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Designing for our R-8 & R-9 Glasses: UI Best Practices

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By Morgan Fritz

Below are a some of our takeaways on designing apps for ODG Smartglasses. The requirements listed describe ODG hardware and software specs to keep in mind. While this article contains our best practices, we encourage developers to build upon this work and continue to invent new methods as we learn more about what is possible in this space. This content is to inform developers for application creation on ODG’s platform.

Design Requirements

Transparency

Take into account that black backgrounds are transparent and white backgrounds are opaque. Please refer to this article for Rendering the glasses "transparent"

Field of View

Plan for the smallest and largest Field of View (FOV) so that space is available, and you can utilize your full available real estate. Is content fixed to the user or sitting in space? If content is fixed to the user and extends past the virtual display size, you will experience clipping. Make sure the maximum that fixed content can extend is within the FOV.

If content is in space either user-orbiting (3-DOF) or sitting in space (6-DOF), consider how user knows content extends past their current view. Does it clip in a sharp cutoff where FOV ends, or do you consider adding some fade to obscure this border? (See “Field of View Edges” section below.)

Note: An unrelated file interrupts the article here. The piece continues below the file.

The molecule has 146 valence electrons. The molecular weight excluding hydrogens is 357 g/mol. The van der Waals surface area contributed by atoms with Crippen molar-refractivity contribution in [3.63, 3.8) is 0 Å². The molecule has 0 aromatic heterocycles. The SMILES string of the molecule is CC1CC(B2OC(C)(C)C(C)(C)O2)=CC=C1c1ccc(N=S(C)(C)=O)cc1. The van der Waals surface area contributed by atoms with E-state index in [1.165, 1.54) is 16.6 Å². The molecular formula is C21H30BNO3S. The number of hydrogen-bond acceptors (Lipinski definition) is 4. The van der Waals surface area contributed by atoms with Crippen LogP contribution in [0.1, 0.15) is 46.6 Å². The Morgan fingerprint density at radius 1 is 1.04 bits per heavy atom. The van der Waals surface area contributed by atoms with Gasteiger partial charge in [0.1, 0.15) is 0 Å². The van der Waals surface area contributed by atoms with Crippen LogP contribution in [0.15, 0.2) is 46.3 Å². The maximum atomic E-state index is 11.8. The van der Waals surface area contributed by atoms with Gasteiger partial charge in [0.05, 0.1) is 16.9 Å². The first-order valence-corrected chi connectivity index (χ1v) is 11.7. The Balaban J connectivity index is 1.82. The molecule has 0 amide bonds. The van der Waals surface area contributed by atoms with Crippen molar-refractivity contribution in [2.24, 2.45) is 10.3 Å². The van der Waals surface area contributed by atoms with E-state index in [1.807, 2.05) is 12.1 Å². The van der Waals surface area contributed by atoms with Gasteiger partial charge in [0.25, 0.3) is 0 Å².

1._FOV_sizes.png

 

Cursor States

In headtracking interfaces, the user has a cursor in the center of their field of view used to indicate what and how they are interacting with content. The cursor has scrolling, selecting, active and inactive states. To let user know they are performing actions, interchanges these state changes when performing these actions, as an affordance for the user.

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Hardware Input

ODG accessories include the bluetooth keyboard and bluetooth finger controller. It’s important to assure content is accessible with and without these tools. We recommend specifying for headtracking, buttons on Smartglasses, bluetooth keyboard, bluetooth finger controller, Reticle Remote Phone App, or a combination of the above.

For example, if a user is in the web browser and selects the address bar, users without a bluetooth keyboard will see a keyboard appear, while users with a bluetooth keyboard paired will not.

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The Reticle App enables your phone to become a virtual, dynamic wireless controller for ODG Smartglasses. Includes a large trackpad area for natural input control, standard Back and Menu buttons that mirror the primary device buttons, an application Launcher to open and switch between applications, settings screen to control parameters, and a dynamically displaying keyboard to allow quick text entry on the glasses.